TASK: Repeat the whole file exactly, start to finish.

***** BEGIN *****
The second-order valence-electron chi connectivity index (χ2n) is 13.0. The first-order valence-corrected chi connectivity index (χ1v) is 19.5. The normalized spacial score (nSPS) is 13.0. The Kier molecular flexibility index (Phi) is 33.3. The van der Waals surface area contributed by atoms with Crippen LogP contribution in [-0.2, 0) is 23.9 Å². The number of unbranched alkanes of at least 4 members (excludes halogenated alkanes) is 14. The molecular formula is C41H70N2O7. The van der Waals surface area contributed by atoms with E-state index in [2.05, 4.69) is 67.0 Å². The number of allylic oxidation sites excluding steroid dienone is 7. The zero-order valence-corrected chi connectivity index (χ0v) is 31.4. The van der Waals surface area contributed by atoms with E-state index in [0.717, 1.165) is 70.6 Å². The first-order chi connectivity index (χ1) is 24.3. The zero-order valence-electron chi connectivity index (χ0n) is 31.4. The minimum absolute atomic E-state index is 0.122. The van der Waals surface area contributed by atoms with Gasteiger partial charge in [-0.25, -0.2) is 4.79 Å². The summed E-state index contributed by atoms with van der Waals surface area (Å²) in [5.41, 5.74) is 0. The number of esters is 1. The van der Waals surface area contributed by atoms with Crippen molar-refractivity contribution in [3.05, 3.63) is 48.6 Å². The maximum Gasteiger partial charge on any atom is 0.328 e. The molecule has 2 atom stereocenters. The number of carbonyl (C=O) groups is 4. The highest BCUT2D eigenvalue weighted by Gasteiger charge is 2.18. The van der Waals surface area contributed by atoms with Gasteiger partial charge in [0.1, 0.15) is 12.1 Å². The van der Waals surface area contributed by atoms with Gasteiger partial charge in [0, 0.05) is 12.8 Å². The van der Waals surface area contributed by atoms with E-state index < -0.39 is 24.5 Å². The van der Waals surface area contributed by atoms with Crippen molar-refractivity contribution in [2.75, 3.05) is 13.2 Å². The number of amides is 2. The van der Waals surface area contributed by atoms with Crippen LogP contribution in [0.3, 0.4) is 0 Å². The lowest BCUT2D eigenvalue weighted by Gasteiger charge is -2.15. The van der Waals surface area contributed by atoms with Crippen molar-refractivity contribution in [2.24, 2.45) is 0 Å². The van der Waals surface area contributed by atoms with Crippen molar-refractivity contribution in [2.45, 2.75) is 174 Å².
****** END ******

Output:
The second-order valence-electron chi connectivity index (χ2n) is 13.0. The first-order valence-corrected chi connectivity index (χ1v) is 19.5. The normalized spacial score (nSPS) is 13.0. The Kier molecular flexibility index (Phi) is 33.3. The van der Waals surface area contributed by atoms with Crippen LogP contribution in [-0.2, 0) is 23.9 Å². The number of unbranched alkanes of at least 4 members (excludes halogenated alkanes) is 14. The molecular formula is C41H70N2O7. The van der Waals surface area contributed by atoms with E-state index in [2.05, 4.69) is 67.0 Å². The number of allylic oxidation sites excluding steroid dienone is 7. The zero-order valence-corrected chi connectivity index (χ0v) is 31.4. The van der Waals surface area contributed by atoms with E-state index in [0.717, 1.165) is 70.6 Å². The first-order chi connectivity index (χ1) is 24.3. The zero-order valence-electron chi connectivity index (χ0n) is 31.4. The minimum absolute atomic E-state index is 0.122. The van der Waals surface area contributed by atoms with Gasteiger partial charge in [-0.25, -0.2) is 4.79 Å². The summed E-state index contributed by atoms with van der Waals surface area (Å²) in [5.41, 5.74) is 0. The number of esters is 1. The van der Waals surface area contributed by atoms with Crippen molar-refractivity contribution in [3.05, 3.63) is 48.6 Å². The maximum Gasteiger partial charge on any atom is 0.328 e. The molecule has 2 atom stereocenters. The number of carbonyl (C=O) groups is 4. The highest BCUT2D eigenvalue weighted by Gasteiger charge is 2.18. The van der Waals surface area contributed by atoms with Gasteiger partial charge in [0.1, 0.15) is 12.1 Å². The van der Waals surface area contributed by atoms with Gasteiger partial charge in [0, 0.05) is 12.8 Å². The van der Waals surface area contributed by atoms with E-state index < -0.39 is 24.5 Å². The van der Waals surface area contributed by atoms with Crippen molar-refractivity contribution in [2.75, 3.05) is 13.2 Å². The number of amides is 2. The van der Waals surface area contributed by atoms with Crippen LogP contribution in [0.3, 0.4) is 0 Å². The lowest BCUT2D eigenvalue weighted by Gasteiger charge is -2.15. The van der Waals surface area contributed by atoms with Crippen molar-refractivity contribution in [2.24, 2.45) is 0 Å². The van der Waals surface area contributed by atoms with Crippen molar-refractivity contribution in [2.45, 2.75) is 174 Å².